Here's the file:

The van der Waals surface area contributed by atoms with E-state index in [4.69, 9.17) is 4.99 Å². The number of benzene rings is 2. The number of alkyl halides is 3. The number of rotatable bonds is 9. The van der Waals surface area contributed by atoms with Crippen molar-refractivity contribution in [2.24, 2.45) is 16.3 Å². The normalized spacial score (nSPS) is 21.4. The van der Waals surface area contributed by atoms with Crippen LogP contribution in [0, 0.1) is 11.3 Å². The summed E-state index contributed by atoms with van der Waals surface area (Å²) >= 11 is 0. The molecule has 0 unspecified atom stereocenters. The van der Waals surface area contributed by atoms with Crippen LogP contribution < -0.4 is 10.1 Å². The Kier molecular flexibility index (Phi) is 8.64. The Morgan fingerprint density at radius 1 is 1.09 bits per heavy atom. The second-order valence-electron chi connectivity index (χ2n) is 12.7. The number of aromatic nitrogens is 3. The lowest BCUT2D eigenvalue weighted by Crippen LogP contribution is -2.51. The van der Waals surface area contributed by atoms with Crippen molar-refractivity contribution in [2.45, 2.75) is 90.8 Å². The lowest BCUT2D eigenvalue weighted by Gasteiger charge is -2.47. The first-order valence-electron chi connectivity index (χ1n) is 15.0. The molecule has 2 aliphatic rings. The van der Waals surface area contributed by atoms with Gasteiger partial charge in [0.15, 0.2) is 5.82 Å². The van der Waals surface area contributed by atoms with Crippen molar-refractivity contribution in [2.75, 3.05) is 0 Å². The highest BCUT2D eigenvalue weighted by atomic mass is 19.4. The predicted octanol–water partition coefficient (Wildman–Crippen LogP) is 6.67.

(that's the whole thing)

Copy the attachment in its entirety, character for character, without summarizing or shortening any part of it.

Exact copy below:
The van der Waals surface area contributed by atoms with E-state index in [4.69, 9.17) is 4.99 Å². The number of benzene rings is 2. The number of alkyl halides is 3. The number of rotatable bonds is 9. The van der Waals surface area contributed by atoms with Crippen molar-refractivity contribution in [2.24, 2.45) is 16.3 Å². The normalized spacial score (nSPS) is 21.4. The van der Waals surface area contributed by atoms with Crippen LogP contribution in [0, 0.1) is 11.3 Å². The summed E-state index contributed by atoms with van der Waals surface area (Å²) >= 11 is 0. The molecule has 0 unspecified atom stereocenters. The van der Waals surface area contributed by atoms with Crippen LogP contribution < -0.4 is 10.1 Å². The Kier molecular flexibility index (Phi) is 8.64. The Morgan fingerprint density at radius 1 is 1.09 bits per heavy atom. The second-order valence-electron chi connectivity index (χ2n) is 12.7. The number of aromatic nitrogens is 3. The lowest BCUT2D eigenvalue weighted by Crippen LogP contribution is -2.51. The van der Waals surface area contributed by atoms with Crippen molar-refractivity contribution in [2.45, 2.75) is 90.8 Å². The lowest BCUT2D eigenvalue weighted by Gasteiger charge is -2.47. The first-order valence-electron chi connectivity index (χ1n) is 15.0. The molecule has 2 aliphatic rings. The van der Waals surface area contributed by atoms with Gasteiger partial charge in [0.15, 0.2) is 5.82 Å². The van der Waals surface area contributed by atoms with Crippen molar-refractivity contribution in [2.75, 3.05) is 0 Å². The highest BCUT2D eigenvalue weighted by atomic mass is 19.4. The predicted octanol–water partition coefficient (Wildman–Crippen LogP) is 6.67.